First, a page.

Via Jerusalem Post:
Supporters of the Chelsea soccer team were caught singing antisemitic songs during a game held five days after the British club launched a campaign to stamp out antisemitism among its fans.

After the match against fellow Premier League squad Watford on Monday night, an unnamed Chelsea fan told England’s Jewish News that he was hit with a “torrent” of antisemitic abuse and moved out of his seat for his safety.

Jonathan Metliss, who heads the group Action Against Discrimination, which is aimed at combating racism among European soccer fans, also was at the game and told the Jewish News that he took photos of the alleged perpetrators for investigators. Metliss said he was “disgusted” by the fans’ behavior.
read more

Poland: Debate over Holocaust law prompts an anti-Semitic media backlash

Via JTA:
Debate over a Polish law that proposes to outlaw rhetoric blaming Poland for Nazi crimes has prompted a wave of anti-Semitic comments in the Polish media.

RMF, one of the largest Polish commercial radio stations, suspended a journalist who wrote about the “war with the Jews.” Poland’s state-owned television station apologized to the Israeli ambassador for a tweet alleging that the Jewish opposition to the law was part of an attempt to seize Polish property.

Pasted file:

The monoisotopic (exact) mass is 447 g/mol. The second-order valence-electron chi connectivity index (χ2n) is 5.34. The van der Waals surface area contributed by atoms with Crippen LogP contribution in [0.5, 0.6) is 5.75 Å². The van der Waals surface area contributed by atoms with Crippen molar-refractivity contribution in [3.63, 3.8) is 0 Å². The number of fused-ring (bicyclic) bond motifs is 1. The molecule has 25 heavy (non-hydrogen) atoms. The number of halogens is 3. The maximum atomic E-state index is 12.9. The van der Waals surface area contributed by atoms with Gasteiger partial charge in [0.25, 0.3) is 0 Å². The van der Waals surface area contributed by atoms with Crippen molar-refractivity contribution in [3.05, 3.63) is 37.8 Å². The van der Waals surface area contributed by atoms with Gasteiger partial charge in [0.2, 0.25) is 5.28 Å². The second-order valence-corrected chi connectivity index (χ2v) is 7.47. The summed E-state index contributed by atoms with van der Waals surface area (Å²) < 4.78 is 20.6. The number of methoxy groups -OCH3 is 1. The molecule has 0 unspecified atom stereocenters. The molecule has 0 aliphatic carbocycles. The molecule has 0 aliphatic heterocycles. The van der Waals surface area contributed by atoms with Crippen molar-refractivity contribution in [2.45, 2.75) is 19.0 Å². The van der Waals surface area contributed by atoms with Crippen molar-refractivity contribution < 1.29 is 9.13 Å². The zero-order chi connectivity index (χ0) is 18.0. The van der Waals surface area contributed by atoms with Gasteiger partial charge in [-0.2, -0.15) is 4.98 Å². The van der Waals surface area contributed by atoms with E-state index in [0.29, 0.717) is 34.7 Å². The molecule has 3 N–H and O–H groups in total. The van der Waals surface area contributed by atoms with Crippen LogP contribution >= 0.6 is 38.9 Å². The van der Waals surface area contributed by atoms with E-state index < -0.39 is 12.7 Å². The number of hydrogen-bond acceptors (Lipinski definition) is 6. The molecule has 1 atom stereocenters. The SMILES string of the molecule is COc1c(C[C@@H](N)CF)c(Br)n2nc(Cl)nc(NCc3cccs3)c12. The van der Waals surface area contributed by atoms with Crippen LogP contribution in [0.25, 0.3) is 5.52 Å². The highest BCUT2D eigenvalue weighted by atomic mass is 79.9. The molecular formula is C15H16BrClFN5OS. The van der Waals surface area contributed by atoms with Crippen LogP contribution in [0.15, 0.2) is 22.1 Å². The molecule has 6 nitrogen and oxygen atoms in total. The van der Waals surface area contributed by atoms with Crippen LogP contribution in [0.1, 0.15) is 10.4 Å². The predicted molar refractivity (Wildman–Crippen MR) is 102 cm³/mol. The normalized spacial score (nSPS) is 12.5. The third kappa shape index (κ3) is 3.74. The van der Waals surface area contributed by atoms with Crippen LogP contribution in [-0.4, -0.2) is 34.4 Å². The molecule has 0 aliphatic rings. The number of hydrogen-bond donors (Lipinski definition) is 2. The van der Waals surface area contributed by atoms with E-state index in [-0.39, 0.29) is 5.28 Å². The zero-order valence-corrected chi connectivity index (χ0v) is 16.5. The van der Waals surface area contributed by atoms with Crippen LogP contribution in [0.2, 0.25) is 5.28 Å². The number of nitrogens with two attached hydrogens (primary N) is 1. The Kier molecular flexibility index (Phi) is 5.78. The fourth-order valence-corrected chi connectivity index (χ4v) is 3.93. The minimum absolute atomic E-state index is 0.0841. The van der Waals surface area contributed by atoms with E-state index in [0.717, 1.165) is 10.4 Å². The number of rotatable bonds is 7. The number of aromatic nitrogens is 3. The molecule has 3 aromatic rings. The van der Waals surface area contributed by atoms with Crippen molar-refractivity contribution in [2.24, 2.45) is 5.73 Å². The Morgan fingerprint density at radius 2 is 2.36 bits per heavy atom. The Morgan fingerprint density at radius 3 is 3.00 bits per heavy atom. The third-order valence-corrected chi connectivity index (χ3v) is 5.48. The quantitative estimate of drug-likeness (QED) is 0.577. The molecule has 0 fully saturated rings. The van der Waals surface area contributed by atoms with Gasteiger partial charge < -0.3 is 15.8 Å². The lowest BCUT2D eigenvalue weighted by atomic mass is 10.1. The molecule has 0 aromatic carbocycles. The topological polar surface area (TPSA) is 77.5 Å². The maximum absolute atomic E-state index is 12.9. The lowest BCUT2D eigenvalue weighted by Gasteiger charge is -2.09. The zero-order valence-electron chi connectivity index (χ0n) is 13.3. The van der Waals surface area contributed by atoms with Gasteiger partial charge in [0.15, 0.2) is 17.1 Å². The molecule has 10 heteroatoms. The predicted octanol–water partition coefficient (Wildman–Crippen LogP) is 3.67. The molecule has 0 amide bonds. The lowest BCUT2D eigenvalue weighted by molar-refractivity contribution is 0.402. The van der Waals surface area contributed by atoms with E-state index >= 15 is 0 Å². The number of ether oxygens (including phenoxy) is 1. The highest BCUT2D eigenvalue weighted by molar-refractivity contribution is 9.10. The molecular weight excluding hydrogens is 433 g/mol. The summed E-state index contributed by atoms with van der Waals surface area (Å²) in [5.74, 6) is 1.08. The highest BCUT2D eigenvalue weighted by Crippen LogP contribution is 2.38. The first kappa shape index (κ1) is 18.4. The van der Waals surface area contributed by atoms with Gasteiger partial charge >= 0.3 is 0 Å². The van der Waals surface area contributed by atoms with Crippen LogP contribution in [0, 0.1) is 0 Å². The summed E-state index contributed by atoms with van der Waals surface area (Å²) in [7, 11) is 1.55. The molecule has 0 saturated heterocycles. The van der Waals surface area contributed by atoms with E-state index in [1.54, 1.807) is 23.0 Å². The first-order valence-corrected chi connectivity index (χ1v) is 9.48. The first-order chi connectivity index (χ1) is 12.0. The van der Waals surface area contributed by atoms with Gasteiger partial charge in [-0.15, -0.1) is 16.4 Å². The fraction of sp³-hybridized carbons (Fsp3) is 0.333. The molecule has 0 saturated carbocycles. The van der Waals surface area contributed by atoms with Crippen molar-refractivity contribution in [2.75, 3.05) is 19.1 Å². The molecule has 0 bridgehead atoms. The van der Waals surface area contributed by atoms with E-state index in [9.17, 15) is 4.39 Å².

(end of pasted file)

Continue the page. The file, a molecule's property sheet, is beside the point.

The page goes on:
Also, a former priest began selling T-shirts denying Polish responsibility for a pogrom against Jews by their non-Jewish neighbors during the Nazi occupation.

read more

Thursday, February 8, 2018

UK: How Some Wikipedia Editors Tried—and Failed—To Erase The Labour Party’s Anti-Semitism Problem

Via Tablet Magazine (h/t glykosymoritis)
Lansman was likely referring to leftist activists on the ground who have attacked the party’s nascent efforts to expunge anti-Semites as a “witch hunt.” But he might as well have been referring to activists on the internet, who have been quietly attempting to erase traces of the party’s Jewish problem from Wikipedia.

Last month, these enterprising editors attempted to delete the entire “Anti-Semitism in the Labour Party” page from the online encyclopedia. The ensuing debate over the prospect can be read here. The initial advocate for deletion called the entry “an attack page” that “lacks notability,” as though an outpouring of prejudice that caused nearly half of the Labour party’s own sitting politicians to denounce it was simply a slander served up by shadowy (presumably Jewish) smear artists. Other similarly inclined editors asserted that there should be no “Anti-Semitism in the Labour Party” page given that there was no parallel “Anti-Semitism in the Conservative Party” page, as though the solution to incomplete documentation of hate is to suppress that which has already been documented.